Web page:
Who am I?  My Story, My History    

This map is built during the session to describe the person’s story from birth up until the gathering. This map reflects what is most important to the individual. The facilitator might ask:

  • What parts of your life are important for people to know?   
  • What are some stories of your life that would be helpful for a coworker or a friend to know? 
  • Are you a sibling? A spouse? A parent?
  • How old are you? 
  • What activities do you participate in? 
  • Have you had any jobs?
  • Where do you live? Go to school?  
  • Do you have a medical concern that someone spending time with you might need to know about? 

 Likes and Dislikes  

The “Likes” list includes favorites, things that make the person happy. Favorite colors, foods, activities, places, people are listed. 

The “Dislikes” list includes the opposite of all those things and might also list triggers (bright lights, loud noises, angry voices, bullies) or other sensitivities.

What Works/ Doesn’t work 

The first part of this map asks: When learning a new activity or skill, what are steps and learning tools or activities that work for you? Answers might look like these examples: frequent breaks, accommodations, a written schedule, a list of duties, instructions in larger print, a preferred time of day to start something….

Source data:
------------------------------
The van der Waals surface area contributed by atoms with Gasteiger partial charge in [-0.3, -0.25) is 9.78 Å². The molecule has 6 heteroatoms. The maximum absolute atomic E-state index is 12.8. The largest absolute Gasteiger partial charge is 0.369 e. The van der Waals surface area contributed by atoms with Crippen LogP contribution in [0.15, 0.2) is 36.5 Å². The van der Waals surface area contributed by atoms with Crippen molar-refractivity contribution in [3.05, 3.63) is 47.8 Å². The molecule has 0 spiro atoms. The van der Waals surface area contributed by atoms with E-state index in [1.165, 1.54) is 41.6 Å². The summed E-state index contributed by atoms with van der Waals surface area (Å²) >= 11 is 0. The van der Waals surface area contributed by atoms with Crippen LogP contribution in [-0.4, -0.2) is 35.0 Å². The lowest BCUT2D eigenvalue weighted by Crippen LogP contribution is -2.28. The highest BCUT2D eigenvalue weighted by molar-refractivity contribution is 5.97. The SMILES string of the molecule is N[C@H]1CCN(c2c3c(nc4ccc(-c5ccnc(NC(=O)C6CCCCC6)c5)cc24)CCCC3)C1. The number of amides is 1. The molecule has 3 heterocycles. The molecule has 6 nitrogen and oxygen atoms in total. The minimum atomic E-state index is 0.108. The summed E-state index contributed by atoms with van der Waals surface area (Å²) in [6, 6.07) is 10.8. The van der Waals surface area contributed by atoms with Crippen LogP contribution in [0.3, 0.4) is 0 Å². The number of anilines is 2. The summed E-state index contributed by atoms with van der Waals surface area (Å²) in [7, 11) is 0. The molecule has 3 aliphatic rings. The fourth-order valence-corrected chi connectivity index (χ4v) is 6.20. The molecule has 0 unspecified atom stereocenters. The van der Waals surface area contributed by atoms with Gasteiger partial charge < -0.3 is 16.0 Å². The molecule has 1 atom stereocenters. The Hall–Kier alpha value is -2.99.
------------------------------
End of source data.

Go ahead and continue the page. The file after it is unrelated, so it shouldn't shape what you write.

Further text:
The second part asks: When learning a new activity or skill what activities do not work for you? Answers might resemble these examples:  waiting in line, too many instructions, too many people barking out orders, standing or sitting for too long, verbal instructions, unclear expectations….  

Gifts, Talents and Strengths  

This map asks several questions: 

  • What are you good at?
  • What can you do that is easy for you? 
  • What are your best qualities? 
  • What do people like about you?   

Examples for answers:  best smile, cleaning, giving, caring, natural dancer, very social, great with computers, good with numbers, great at sports, good listener, good with animals, etc.   

Dreams /Nightmares 

The My Dreams map asks: Where you would like to see yourself in a few years?  Follow-up questions:

  • What will you be doing?
  • What would your dream job be?  
  • Where are you living? 
  • Do you live on your own or with family or a roommate?  
  • How are you keeping in touch with your friends?   
  • What is an action you can take to move toward your dream or goals?